Footnote. Why not check out Shawn’s Sci fi blog at http://shawnjonesscifi.blogspot.co.uk/

Do not cry for us

writers-block

It is another late night. I have taken myself off to bed once, but to no avail; sleep evades me, scurrying away into the darkness the moment my eyelids become heavy.

So I return to the keyboard and start tapping away, to see what devils play within my mind tonight. Only it is no longer night, it is two thirty in the morning.

Sometimes this is when all the indiscriminate arbitrary concepts and vague notions I have considered during the days previous, formulate themselves into a cohesive interrelated and reasonably logical order, thus forming a coherent chain of words, which when read back, actually convey my original inspiration and intention to the reader.

This period, at least for myself, generally occurs at arbitrary times. It is haphazard, irregular and unselective. Although these late nights, these solitary, unsocial and introverted hours are those that commonly prove the most creatively productive.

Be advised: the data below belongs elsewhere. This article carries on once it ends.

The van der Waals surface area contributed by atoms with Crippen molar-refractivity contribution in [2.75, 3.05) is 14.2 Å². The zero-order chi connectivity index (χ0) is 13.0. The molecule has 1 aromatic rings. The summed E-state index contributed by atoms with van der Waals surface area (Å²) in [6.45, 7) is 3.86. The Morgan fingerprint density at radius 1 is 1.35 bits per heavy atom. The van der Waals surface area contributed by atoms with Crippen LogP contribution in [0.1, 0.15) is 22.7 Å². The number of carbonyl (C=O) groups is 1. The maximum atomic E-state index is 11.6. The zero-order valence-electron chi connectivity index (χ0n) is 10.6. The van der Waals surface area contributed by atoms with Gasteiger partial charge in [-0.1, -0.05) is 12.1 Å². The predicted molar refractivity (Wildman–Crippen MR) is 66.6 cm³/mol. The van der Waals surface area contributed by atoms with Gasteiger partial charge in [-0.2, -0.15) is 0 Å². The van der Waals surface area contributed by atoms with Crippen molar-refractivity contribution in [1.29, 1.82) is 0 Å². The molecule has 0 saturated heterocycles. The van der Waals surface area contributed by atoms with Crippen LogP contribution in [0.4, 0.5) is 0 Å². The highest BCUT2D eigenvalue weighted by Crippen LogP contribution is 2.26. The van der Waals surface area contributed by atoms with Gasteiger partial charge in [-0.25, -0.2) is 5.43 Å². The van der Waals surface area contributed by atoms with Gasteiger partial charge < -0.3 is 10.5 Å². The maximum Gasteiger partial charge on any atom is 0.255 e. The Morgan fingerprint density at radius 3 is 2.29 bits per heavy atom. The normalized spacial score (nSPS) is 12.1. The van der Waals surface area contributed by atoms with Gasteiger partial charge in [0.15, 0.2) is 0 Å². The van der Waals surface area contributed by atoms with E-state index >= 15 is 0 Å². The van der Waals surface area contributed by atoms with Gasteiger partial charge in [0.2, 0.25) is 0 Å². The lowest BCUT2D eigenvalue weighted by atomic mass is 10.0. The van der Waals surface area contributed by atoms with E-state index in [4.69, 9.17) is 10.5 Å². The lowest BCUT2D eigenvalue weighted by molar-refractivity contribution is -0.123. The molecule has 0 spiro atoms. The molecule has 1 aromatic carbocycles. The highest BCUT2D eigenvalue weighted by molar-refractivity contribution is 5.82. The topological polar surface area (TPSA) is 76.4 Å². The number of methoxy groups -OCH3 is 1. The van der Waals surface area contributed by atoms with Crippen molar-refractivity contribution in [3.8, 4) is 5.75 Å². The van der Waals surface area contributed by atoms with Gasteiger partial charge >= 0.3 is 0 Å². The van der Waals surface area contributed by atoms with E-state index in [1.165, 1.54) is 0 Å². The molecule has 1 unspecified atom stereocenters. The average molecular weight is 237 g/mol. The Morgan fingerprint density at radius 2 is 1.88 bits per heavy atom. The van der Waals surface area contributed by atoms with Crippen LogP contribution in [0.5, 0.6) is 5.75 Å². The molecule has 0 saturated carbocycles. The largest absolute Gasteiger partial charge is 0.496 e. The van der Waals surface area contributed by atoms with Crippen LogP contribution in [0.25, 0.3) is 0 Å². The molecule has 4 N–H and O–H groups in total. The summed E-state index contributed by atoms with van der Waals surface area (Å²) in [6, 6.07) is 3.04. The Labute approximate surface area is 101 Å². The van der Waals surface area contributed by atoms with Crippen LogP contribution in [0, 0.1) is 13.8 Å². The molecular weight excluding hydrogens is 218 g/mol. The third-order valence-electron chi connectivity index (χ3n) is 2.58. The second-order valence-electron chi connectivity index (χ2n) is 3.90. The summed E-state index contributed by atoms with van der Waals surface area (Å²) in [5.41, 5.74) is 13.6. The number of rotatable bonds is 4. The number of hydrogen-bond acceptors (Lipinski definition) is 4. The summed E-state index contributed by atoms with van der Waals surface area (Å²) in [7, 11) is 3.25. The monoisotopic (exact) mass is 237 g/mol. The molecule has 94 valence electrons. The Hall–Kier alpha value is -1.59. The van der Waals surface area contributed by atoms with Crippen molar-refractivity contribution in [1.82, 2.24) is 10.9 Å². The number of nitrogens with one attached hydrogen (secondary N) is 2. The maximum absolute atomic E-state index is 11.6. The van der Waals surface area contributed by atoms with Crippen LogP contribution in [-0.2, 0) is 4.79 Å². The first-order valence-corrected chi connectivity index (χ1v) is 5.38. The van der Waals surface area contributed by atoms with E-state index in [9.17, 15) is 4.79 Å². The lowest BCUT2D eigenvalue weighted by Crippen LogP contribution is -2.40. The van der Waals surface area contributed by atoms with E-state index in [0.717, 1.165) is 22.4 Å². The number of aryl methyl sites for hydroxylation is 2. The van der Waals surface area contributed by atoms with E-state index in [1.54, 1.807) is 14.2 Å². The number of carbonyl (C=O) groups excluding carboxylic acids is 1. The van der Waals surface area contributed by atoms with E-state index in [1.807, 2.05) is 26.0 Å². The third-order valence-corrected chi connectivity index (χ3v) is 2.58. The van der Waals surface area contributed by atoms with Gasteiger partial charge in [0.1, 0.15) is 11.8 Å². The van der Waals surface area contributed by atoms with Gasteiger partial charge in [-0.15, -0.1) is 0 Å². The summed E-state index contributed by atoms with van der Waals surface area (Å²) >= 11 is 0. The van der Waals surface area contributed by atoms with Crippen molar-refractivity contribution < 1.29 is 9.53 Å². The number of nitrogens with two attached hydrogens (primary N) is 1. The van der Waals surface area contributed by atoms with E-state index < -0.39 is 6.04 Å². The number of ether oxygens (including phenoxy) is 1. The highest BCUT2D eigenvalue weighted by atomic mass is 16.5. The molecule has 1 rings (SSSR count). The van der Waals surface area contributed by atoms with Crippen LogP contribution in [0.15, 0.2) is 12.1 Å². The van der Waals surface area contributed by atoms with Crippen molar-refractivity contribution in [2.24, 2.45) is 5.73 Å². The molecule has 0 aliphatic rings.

In the morning, (read later today), after and eventually, I have achieved some sleep, I shall present myself to the world in a fashion that shall cause the observer to regard me as introverted and unsociable.

Although this would not be my elected preference, I cannot chastise those who would consider me as such, because I know I shall be ruminating and deliberating over the words that I have written tonight, and as such my demeanour shall convey such meditation as distant and antisocial.

This is a burden that is carried upon the shoulders of many, if not all, creative writers.